• In July, UK retail sales increased by 0.5% on a like-for-like basis from July 2017, when they had increased 0.9% from the preceding year.
  • On a total basis, sales increased 1.6% in July, against an increase of 1.4% in July 2017. This is below the 3-month average of 2.7%, but in line with the 12-month average of 1.6%.
  • Over the three months to July, In-store sales of Non-Food items declined 1.0% on a Total basis and 2.4% on a Like-for-like basis. This is higher than the 12-month Total average decline of 2.5% and the best Total 3-month average since June 2017.
  • Over the three months to July, Food sales increased 3.1% on a like-for-like basis and 4.5% on a total basis. This is above the 12-month Total average growth of 3.8%. The monthly performance was the highest since July 2013, excluding Easter distortions.
  • Over the three-months to July, Non-Food retail sales in the UK increased 0.2% on a like-for-like basis and 1.2% on a Total basis. This is higher than the 12-month Total average decrease of 0.2% and the best 3-month average since June 2017. However, after two months of growth, July sales were back in decline.
  • Online sales of Non-Food products grew 7.5% in July, against a growth of 8.3% in July 2017. This is below the 3-month and 12-month averages of 9.2% and 7.9% respectively. Online penetration rate increased from 22.4% in July 2017 to 24.1% in July 2018.

 

Helen Dickinson OBE, Chief Executive, British Retail Consortium

“Last month’s sweltering temperatures kept shoppers focussed on eating, drinking and keeping cool. Food sales had their best July in five years, while fans and cooling equipment flew off the shelves.

“However, total sales growth slowed as the heat laid bare the underlying weakness in consumer spending. Sales of non-food products struggled - three months into an extended period of summer weather, demand for many seasonal purchases has slowed while the heat has kept shoppers away from days spent browsing new ranges. For many in the industry, Autumn could not come sooner.

“Although the weather generates a shift in month-to-month spending, trend growth remains very low by historical standards. Physical stores have been particularly affected by pressures on consumers while costs borne by retailers have continued to rise. Over the last year, in-store sales of non-food products fell 2.5 per cent, at the same time as business rates bills increased nearly 3 per cent.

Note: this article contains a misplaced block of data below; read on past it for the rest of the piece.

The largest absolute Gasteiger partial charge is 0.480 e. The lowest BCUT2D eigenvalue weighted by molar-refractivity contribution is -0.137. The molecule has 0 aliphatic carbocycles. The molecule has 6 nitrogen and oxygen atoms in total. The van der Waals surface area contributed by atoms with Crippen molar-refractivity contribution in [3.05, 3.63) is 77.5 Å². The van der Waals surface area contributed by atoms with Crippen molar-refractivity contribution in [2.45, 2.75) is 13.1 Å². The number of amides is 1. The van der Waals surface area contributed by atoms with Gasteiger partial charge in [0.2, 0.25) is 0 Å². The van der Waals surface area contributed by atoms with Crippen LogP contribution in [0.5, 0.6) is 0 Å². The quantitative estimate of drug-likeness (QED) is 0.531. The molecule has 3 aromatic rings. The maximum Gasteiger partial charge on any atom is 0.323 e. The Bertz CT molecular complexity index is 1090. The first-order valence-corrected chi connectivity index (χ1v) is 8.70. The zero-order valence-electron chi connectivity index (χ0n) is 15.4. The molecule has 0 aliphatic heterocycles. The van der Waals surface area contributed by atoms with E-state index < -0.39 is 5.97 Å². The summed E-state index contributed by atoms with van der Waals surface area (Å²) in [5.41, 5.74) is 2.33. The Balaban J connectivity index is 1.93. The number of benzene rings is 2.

“Although changing consumer behaviour means we will have fewer shops in future, the reality is that if we want to support a positive reinvention of our high streets, business rates cannot go on increasing.”

Paul Martin, UK Head of Retail, KPMG  

“For all the hopes placed on the World Cup and the glorious weather, it seems retail sales still fell short of expectations, growing only 0.5 per cent on a like-for-like basis in July 2018. It was perhaps just too hot to hit the high street!

“Unsurprisingly, food & drink fuelled the majority of sales growth thanks to summer BBQs, picnics and football festivities, whilst elsewhere growth was mainly witnessed among the holiday essential categories, including health & beauty, deck chairs and fashion. This was particularly true when comparing the high street to online, with the latter faring considerably better.

“July’s performance reinforces the fact that it will take more than events-based retail and sunshine to improve the health of the high-street. Retailers must improve efficiency, in many cases reinvent themselves and adapt to the changing retail environment, including last week’s interest rate rise.”

Food & Drink sector performance | Joanne Denney-Finch, Chief Executive, IGD

“July’s food and grocery sales were a reason to celebrate after the best year-on-year uplift since July 2013. Beverages fared best of all thanks to England’s World Cup Semi-Final appearance and exceptionally hot weather throughout.

“Although the short to medium term outlook involves a lot of uncertainties, most shoppers are optimistic for the longer term. 60 per cent are looking forward to the future and 72 per cent are hopeful that their lives will be better.”